On 8 March 2017, HMRC published an updated version of its “fit and proper person” model declaration, together with an updated helpsheet. The model declaration is intended to be completed by all “managers” of charities, Community Amateur Sports Clubs (CASCs) and any other organisation entitled to claim UK charity tax reliefs.
Who is a "manager" of a charity?
A “manager” includes any trustees of charities, directors of corporate charities, directors of corporate trustees, and any other persons having general control and management over the running of the charity or the application of its assets. Such other persons could include a member of an executive board of a charity, where the executive is not a trustee but, as a senior employee of the charity, has a significant degree of control over how the charity’s funds are spent.
What does the declaration confirm?
By signing the model declaration, the “manager” in question confirms that she or he is a “fit and proper person” to manage a charity. The test as to whether a manager is a “fit and proper person” is a statutory one, but, broadly speaking, a person is a “fit and proper” person if she or he will ensure (or is likely to ensure) that charity funds and the tax reliefs obtained are only used for the charitable purposes of the charity in question.
The model declaration also requires the signatory to confirm certain information about her or his past which may affect whether she or he should be considered a “fit and proper person”. In the updated model declaration, this includes very specific and technically phrased confirmations that the signatory has not been involved in using, designing or promoting tax avoidance arrangements notified to HMRC under the Disclosure of Tax Avoidance Schemes Rules or such arrangements which have been successfully counteracted under the generalised anti-abuse rules.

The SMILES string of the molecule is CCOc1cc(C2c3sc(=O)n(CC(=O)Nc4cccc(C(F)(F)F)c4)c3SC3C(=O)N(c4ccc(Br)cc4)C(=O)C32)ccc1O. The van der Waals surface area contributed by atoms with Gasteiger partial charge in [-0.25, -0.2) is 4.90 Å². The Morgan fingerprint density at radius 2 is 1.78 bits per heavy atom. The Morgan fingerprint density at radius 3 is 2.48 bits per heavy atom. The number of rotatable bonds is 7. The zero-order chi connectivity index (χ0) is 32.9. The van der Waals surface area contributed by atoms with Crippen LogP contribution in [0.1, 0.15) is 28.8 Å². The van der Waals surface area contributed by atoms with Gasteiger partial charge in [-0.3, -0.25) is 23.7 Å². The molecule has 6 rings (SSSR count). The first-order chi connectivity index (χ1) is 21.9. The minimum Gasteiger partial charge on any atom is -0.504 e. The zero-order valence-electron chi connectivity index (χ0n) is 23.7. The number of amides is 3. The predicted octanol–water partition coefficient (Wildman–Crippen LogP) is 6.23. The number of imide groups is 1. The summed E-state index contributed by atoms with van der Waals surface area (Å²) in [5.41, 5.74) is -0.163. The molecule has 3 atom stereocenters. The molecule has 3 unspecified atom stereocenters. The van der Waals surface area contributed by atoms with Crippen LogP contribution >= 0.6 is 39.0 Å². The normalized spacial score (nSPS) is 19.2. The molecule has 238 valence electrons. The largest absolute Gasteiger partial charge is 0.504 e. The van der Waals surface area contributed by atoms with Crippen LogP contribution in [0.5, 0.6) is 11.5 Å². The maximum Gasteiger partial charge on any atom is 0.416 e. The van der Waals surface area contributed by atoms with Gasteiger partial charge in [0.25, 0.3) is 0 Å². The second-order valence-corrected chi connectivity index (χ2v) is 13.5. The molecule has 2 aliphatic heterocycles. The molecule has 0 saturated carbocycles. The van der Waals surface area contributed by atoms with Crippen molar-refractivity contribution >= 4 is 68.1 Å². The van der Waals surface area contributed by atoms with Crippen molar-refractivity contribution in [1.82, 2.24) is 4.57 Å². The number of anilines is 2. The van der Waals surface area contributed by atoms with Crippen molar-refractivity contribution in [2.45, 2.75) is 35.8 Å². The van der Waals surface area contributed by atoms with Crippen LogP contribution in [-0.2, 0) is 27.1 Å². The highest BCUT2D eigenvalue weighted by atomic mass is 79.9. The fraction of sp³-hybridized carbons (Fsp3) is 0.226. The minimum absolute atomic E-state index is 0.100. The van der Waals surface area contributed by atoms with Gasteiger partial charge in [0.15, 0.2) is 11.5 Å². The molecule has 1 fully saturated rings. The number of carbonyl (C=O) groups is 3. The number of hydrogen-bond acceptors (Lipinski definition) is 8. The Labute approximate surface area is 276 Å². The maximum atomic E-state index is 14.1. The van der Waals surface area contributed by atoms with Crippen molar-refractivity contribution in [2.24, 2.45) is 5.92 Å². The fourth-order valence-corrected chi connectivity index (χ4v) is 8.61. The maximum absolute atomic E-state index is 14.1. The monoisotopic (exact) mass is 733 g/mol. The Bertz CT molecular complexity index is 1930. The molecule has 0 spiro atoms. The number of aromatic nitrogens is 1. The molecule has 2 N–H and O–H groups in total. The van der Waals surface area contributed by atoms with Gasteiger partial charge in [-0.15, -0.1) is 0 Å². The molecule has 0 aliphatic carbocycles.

Why is it important for a manager of a charity to be a "fit and proper person", and complete the declaration?
In order to qualify for the various charity tax reliefs, it is necessary for all managers of a charity to meet the “fit and proper person” statutory test. The completion of the HMRC model declaration by all managers of a charity is important to demonstrate to HMRC, if necessary, that the charity took reasonable steps to ensure that its managers were all fit and proper persons, even if it should later become apparent that this was not the case. The signed declaration does not need to be sent to HMRC, but should be retained by the charity, in case HMRC should ask to see it.
The danger in the new model declaration is clearly that the signatory may well sign without a proper understanding of the declarations to be made in relation to the use or promotion of tax avoidance arrangements and schemes, or, as a new trustee of a charity, may be put off from becoming a trustee at all by her or his lack of understanding of the declarations. Alternatively, charities may end up incurring the cost of seeking legal advice before the model declaration is signed.
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